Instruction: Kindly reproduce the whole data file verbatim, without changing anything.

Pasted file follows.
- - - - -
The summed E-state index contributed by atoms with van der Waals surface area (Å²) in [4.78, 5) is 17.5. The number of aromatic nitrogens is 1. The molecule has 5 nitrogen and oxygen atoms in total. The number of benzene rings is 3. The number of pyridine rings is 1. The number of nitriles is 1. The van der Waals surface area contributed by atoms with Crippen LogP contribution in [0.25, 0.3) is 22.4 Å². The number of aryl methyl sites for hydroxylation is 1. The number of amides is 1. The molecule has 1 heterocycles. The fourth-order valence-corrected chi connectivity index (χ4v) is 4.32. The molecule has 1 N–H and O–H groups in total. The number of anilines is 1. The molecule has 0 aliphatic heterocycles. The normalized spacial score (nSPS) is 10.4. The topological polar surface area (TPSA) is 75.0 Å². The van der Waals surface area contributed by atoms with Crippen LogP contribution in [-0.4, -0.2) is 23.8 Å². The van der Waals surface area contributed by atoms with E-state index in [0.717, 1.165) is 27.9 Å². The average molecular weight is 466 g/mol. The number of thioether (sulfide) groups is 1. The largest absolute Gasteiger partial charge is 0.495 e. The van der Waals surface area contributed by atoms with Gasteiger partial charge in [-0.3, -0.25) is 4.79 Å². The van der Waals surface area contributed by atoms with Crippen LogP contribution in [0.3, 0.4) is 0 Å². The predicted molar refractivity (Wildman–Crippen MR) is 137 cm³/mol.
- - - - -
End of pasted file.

The summed E-state index contributed by atoms with van der Waals surface area (Å²) in [4.78, 5) is 17.5. The number of aromatic nitrogens is 1. The molecule has 5 nitrogen and oxygen atoms in total. The number of benzene rings is 3. The number of pyridine rings is 1. The number of nitriles is 1. The van der Waals surface area contributed by atoms with Crippen LogP contribution in [0.25, 0.3) is 22.4 Å². The number of aryl methyl sites for hydroxylation is 1. The number of amides is 1. The molecule has 1 heterocycles. The fourth-order valence-corrected chi connectivity index (χ4v) is 4.32. The molecule has 1 N–H and O–H groups in total. The number of anilines is 1. The molecule has 0 aliphatic heterocycles. The normalized spacial score (nSPS) is 10.4. The topological polar surface area (TPSA) is 75.0 Å². The van der Waals surface area contributed by atoms with Crippen LogP contribution in [-0.4, -0.2) is 23.8 Å². The van der Waals surface area contributed by atoms with E-state index in [0.717, 1.165) is 27.9 Å². The average molecular weight is 466 g/mol. The number of thioether (sulfide) groups is 1. The largest absolute Gasteiger partial charge is 0.495 e. The van der Waals surface area contributed by atoms with Gasteiger partial charge in [-0.3, -0.25) is 4.79 Å². The van der Waals surface area contributed by atoms with Crippen LogP contribution in [0.3, 0.4) is 0 Å². The predicted molar refractivity (Wildman–Crippen MR) is 137 cm³/mol.